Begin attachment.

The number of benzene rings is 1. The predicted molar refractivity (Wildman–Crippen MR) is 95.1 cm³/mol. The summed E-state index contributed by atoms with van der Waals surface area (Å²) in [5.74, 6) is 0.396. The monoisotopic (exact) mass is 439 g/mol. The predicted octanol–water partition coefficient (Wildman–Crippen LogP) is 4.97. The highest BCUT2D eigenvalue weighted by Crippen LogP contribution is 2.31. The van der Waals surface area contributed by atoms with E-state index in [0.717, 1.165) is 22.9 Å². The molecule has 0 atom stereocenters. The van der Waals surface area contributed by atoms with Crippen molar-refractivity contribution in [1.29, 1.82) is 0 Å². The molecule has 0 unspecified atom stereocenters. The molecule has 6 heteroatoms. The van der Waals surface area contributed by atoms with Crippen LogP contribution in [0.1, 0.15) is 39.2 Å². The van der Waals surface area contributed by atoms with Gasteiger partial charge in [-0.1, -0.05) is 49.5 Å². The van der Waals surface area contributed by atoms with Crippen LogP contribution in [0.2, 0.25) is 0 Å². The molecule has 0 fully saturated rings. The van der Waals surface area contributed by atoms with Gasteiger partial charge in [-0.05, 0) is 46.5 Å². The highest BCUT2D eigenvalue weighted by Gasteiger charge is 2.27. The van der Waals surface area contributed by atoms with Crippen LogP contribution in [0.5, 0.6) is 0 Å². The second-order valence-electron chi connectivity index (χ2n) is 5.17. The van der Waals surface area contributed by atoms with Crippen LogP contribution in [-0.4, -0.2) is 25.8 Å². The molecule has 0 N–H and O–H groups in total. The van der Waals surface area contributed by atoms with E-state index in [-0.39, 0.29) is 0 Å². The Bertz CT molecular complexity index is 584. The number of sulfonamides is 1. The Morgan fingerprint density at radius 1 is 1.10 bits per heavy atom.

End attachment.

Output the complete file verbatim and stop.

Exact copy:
The number of benzene rings is 1. The predicted molar refractivity (Wildman–Crippen MR) is 95.1 cm³/mol. The summed E-state index contributed by atoms with van der Waals surface area (Å²) in [5.74, 6) is 0.396. The monoisotopic (exact) mass is 439 g/mol. The predicted octanol–water partition coefficient (Wildman–Crippen LogP) is 4.97. The highest BCUT2D eigenvalue weighted by Crippen LogP contribution is 2.31. The van der Waals surface area contributed by atoms with E-state index in [0.717, 1.165) is 22.9 Å². The molecule has 0 atom stereocenters. The van der Waals surface area contributed by atoms with Crippen molar-refractivity contribution in [1.29, 1.82) is 0 Å². The molecule has 0 unspecified atom stereocenters. The molecule has 6 heteroatoms. The van der Waals surface area contributed by atoms with Crippen LogP contribution in [0.1, 0.15) is 39.2 Å². The van der Waals surface area contributed by atoms with Gasteiger partial charge in [-0.1, -0.05) is 49.5 Å². The van der Waals surface area contributed by atoms with Crippen LogP contribution in [0.2, 0.25) is 0 Å². The molecule has 0 fully saturated rings. The van der Waals surface area contributed by atoms with Gasteiger partial charge in [-0.05, 0) is 46.5 Å². The highest BCUT2D eigenvalue weighted by Gasteiger charge is 2.27. The van der Waals surface area contributed by atoms with Crippen LogP contribution in [0.5, 0.6) is 0 Å². The second-order valence-electron chi connectivity index (χ2n) is 5.17. The van der Waals surface area contributed by atoms with Crippen LogP contribution in [-0.4, -0.2) is 25.8 Å². The molecule has 0 N–H and O–H groups in total. The van der Waals surface area contributed by atoms with E-state index in [-0.39, 0.29) is 0 Å². The Bertz CT molecular complexity index is 584. The number of sulfonamides is 1. The Morgan fingerprint density at radius 1 is 1.10 bits per heavy atom.